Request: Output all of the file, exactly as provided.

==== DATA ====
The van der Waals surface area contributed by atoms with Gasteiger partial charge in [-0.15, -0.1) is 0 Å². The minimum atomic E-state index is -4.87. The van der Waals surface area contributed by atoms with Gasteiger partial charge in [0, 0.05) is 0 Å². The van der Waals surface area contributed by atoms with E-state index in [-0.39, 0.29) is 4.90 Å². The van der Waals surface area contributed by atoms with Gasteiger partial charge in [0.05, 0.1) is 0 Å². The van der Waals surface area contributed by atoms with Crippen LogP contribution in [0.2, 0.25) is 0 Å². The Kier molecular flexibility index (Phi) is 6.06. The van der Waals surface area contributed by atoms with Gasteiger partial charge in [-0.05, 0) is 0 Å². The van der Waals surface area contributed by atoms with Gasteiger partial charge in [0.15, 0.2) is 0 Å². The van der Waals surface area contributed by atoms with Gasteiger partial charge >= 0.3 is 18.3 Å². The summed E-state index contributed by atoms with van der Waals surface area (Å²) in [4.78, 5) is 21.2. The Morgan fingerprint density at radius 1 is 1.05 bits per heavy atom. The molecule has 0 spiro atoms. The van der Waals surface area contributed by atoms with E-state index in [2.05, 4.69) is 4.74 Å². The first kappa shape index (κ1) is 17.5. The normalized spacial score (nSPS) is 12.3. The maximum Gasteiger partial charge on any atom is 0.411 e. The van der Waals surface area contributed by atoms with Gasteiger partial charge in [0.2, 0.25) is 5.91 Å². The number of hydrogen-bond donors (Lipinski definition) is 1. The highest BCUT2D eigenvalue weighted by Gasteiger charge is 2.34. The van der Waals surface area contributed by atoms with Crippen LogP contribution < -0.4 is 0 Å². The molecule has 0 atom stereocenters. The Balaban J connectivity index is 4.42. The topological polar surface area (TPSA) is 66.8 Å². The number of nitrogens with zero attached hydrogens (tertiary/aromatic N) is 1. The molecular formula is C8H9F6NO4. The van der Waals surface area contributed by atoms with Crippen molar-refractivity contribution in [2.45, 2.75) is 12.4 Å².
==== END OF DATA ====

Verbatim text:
The van der Waals surface area contributed by atoms with Gasteiger partial charge in [-0.15, -0.1) is 0 Å². The minimum atomic E-state index is -4.87. The van der Waals surface area contributed by atoms with Gasteiger partial charge in [0, 0.05) is 0 Å². The van der Waals surface area contributed by atoms with E-state index in [-0.39, 0.29) is 4.90 Å². The van der Waals surface area contributed by atoms with Gasteiger partial charge in [0.05, 0.1) is 0 Å². The van der Waals surface area contributed by atoms with Crippen LogP contribution in [0.2, 0.25) is 0 Å². The Kier molecular flexibility index (Phi) is 6.06. The van der Waals surface area contributed by atoms with Gasteiger partial charge in [-0.05, 0) is 0 Å². The van der Waals surface area contributed by atoms with Gasteiger partial charge in [0.15, 0.2) is 0 Å². The van der Waals surface area contributed by atoms with Gasteiger partial charge >= 0.3 is 18.3 Å². The summed E-state index contributed by atoms with van der Waals surface area (Å²) in [4.78, 5) is 21.2. The Morgan fingerprint density at radius 1 is 1.05 bits per heavy atom. The molecule has 0 spiro atoms. The van der Waals surface area contributed by atoms with E-state index in [2.05, 4.69) is 4.74 Å². The first kappa shape index (κ1) is 17.5. The normalized spacial score (nSPS) is 12.3. The maximum Gasteiger partial charge on any atom is 0.411 e. The van der Waals surface area contributed by atoms with Gasteiger partial charge in [0.2, 0.25) is 5.91 Å². The number of hydrogen-bond donors (Lipinski definition) is 1. The highest BCUT2D eigenvalue weighted by Gasteiger charge is 2.34. The van der Waals surface area contributed by atoms with Crippen LogP contribution < -0.4 is 0 Å². The molecule has 0 atom stereocenters. The Balaban J connectivity index is 4.42. The topological polar surface area (TPSA) is 66.8 Å². The number of nitrogens with zero attached hydrogens (tertiary/aromatic N) is 1. The molecular formula is C8H9F6NO4. The van der Waals surface area contributed by atoms with Crippen molar-refractivity contribution in [2.45, 2.75) is 12.4 Å².